Today’s reading is Acts 6.

Imagine a one man football team. How would that work? Could the man hike the ball to himself, block for himself, then hand off to himself or pass to himself, and then run for a touchdown? Of course not. Or what if everyone on the team was a quarterback? Folks like me, who don’t really keep up with sports or know much about it, tend to think a guy like the quarterback is the most important person on the field, so it might be good if the whole team were like him. However, would 11 QBs actually make a good team? No way. Sure, they may be passable at blocking and receiving and running, but in the end they will always get beat out by the well-rounded team with men who know how to fill their own particular roles. Or what about this? What about a team that has 11 players who are trying to play every position on the field all at the same time? Do you know what we call a team like that? PeeWee League. Okay, I know what you are asking, what does this have to do with Acts 6? We saw on Monday that the Jerusalem church had a problem. The Hellenistic widows were being overlooked. But why? Because the apostles were basically doing all the work. They were ministering the Word, they were praying, they were counselling, they were directing, they were leading, they were confronting, they were correcting, and they were handling the money, accounting for it, and distributing it as any had need. It isn’t surprising that as they were spinning all those plates, some of them started to fall. What was the solution? Teamwork. Specialization. Delegation. The apostles were going to focus on prayer and the ministry of the Word. They would select seven other men to handle the collection and the distribution. This simple, yet seismic, shift in how the Jerusalem church related to one another and accomplished its work is a beacon for us. The Jerusalem Christians had to learn that no one can do everything. If the congregation is going to grow or handle the growth it has, the members have to figure out what part they play. No one does everything. Not even the apostles could do everything. It takes Teamwork. What is your role on the team? What is your part in your congregation?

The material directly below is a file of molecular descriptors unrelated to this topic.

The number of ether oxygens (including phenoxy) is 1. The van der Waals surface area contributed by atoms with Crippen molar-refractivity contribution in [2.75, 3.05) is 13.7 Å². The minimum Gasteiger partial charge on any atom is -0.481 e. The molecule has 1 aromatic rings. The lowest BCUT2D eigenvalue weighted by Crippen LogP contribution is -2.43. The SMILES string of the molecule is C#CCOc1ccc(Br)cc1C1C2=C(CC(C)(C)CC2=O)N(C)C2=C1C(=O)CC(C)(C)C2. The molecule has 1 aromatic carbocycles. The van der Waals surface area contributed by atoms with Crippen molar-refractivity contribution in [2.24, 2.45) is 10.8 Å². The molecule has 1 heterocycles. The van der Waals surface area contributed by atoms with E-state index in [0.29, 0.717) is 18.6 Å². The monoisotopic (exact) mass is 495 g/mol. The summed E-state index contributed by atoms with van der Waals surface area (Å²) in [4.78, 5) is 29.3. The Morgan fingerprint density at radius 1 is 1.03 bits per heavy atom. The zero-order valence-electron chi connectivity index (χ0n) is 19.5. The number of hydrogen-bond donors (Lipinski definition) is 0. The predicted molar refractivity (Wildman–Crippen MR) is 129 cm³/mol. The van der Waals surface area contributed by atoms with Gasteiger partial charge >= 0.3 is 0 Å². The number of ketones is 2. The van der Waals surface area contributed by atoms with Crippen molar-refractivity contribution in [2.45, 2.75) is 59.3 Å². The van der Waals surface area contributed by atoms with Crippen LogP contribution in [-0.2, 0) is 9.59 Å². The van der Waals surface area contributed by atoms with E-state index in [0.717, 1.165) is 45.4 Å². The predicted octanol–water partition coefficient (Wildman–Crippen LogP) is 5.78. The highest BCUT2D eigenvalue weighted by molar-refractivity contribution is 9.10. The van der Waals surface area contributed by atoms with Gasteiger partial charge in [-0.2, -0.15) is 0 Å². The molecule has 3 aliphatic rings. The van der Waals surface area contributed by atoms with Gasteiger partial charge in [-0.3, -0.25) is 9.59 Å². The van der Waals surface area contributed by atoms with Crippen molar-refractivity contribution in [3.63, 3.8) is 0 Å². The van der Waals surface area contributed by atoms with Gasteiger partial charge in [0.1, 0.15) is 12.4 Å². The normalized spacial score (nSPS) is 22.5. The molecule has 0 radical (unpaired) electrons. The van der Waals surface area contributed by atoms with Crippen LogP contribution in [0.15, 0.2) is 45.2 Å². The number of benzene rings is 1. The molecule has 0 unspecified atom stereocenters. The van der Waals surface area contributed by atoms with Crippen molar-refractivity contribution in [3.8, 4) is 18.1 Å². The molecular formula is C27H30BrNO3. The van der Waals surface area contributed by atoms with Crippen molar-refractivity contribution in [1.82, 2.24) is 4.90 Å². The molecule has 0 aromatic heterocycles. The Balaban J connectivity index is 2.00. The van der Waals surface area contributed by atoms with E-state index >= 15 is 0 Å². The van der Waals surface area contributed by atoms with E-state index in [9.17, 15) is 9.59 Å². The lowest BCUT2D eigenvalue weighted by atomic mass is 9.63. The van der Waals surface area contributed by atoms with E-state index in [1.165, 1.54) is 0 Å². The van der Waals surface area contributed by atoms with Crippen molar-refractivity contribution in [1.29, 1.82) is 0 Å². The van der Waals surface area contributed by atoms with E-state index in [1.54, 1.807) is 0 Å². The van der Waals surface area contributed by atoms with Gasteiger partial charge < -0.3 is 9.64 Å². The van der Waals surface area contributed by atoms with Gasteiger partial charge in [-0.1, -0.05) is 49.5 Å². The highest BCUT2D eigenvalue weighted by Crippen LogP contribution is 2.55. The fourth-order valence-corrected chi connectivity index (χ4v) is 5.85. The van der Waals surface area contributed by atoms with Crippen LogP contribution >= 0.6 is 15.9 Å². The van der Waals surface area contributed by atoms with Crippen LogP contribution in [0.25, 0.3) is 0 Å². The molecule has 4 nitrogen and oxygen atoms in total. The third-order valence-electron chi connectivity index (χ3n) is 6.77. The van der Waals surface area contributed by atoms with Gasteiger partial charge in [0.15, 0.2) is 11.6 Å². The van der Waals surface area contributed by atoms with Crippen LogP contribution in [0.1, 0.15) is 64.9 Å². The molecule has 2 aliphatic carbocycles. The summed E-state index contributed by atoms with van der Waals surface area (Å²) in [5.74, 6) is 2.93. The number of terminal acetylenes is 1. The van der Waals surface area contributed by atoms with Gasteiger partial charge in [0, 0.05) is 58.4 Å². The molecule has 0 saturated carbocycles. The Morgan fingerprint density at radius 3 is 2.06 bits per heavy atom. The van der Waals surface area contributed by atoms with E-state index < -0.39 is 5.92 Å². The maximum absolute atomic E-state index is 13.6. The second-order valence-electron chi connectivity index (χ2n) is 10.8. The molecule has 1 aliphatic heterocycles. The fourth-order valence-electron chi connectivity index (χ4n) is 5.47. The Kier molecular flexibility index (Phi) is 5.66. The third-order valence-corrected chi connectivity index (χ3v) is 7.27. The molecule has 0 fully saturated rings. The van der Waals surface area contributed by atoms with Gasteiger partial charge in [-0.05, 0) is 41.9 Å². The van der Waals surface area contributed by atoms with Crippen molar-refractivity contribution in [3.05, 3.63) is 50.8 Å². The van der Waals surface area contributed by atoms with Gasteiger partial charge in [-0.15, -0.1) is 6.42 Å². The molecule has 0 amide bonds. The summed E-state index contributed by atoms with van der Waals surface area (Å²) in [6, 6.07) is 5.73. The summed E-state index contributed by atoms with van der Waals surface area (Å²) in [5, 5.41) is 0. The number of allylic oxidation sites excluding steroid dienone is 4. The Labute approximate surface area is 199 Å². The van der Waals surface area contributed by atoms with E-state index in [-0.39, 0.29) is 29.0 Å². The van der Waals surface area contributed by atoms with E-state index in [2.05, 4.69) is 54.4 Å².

Tomorrow’s reading is Acts 6.

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Problems Within

Today’s reading is Acts 6.